7 And Joseph brought in Jacob his father, and set him before Pharaoh: and Jacob blessed Pharaoh. 8 And Pharaoh said unto Jacob, How old art thou? 9 And Jacob said unto Pharaoh, The days of the years of my pilgrimage are an hundred and thirty years: few and evil have the days of the years of my life been, and have not attained unto the days of the years of the life of my fathers in the days of their pilgrimage. 10 And Jacob blessed Pharaoh, and went out from before Pharaoh.
Pharaoh had met the brethren of Joseph, but now he gets to meet the father. Evidently Pharaoh was struck by the aged appearance of Jacob, and so immediately inquired as to how old he was! Jacob’s response “few and evil have the…years of my life been,” shows how much trial and tribulation the man sees in his past.
First there was fleeing his father’s house for his very life, then being cheated by his father-in-law numerous times, losing the love of his life prematurely, and believing he had also lost his son for twenty years. Perhaps things are coming more right at the end, but it has been a hard road for Jacob thus far.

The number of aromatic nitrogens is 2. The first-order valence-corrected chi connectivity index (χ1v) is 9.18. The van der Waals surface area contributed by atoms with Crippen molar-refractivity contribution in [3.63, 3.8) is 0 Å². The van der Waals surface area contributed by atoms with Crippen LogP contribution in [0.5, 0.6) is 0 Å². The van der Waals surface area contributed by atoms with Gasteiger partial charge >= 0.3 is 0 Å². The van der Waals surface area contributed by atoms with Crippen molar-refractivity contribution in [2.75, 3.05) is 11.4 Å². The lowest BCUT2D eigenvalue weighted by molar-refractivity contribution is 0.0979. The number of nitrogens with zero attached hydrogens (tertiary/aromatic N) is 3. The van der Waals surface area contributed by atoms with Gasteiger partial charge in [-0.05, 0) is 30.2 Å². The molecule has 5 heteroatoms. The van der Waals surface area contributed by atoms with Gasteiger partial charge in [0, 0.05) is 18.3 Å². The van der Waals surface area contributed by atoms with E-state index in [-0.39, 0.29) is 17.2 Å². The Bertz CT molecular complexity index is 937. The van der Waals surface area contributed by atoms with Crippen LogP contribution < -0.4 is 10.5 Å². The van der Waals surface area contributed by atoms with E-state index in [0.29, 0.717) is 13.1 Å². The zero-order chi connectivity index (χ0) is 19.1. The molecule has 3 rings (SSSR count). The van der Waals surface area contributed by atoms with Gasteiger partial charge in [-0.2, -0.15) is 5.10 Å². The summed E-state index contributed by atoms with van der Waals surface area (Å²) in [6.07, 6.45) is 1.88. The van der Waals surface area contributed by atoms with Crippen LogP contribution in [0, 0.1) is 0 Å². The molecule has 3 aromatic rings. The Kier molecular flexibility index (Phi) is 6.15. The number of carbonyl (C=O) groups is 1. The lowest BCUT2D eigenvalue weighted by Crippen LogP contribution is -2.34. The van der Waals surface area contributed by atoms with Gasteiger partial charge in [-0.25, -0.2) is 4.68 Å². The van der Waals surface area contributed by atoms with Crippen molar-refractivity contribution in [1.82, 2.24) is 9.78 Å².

Then this patriarch gives Pharaoh a blessing. As a powerful king, Pharaoh had probably been given all manner of blessings by his holy men, mystics who tried to divine the Egyptian gods’ will by signs and symbols. Here, though, he had the opportunity to receive a consecration from a man who had not only spoken directly with the Lord, but even wrestled with Him! I wonder if the king was able to perceive that this old man’s relationship with divinity was on another level.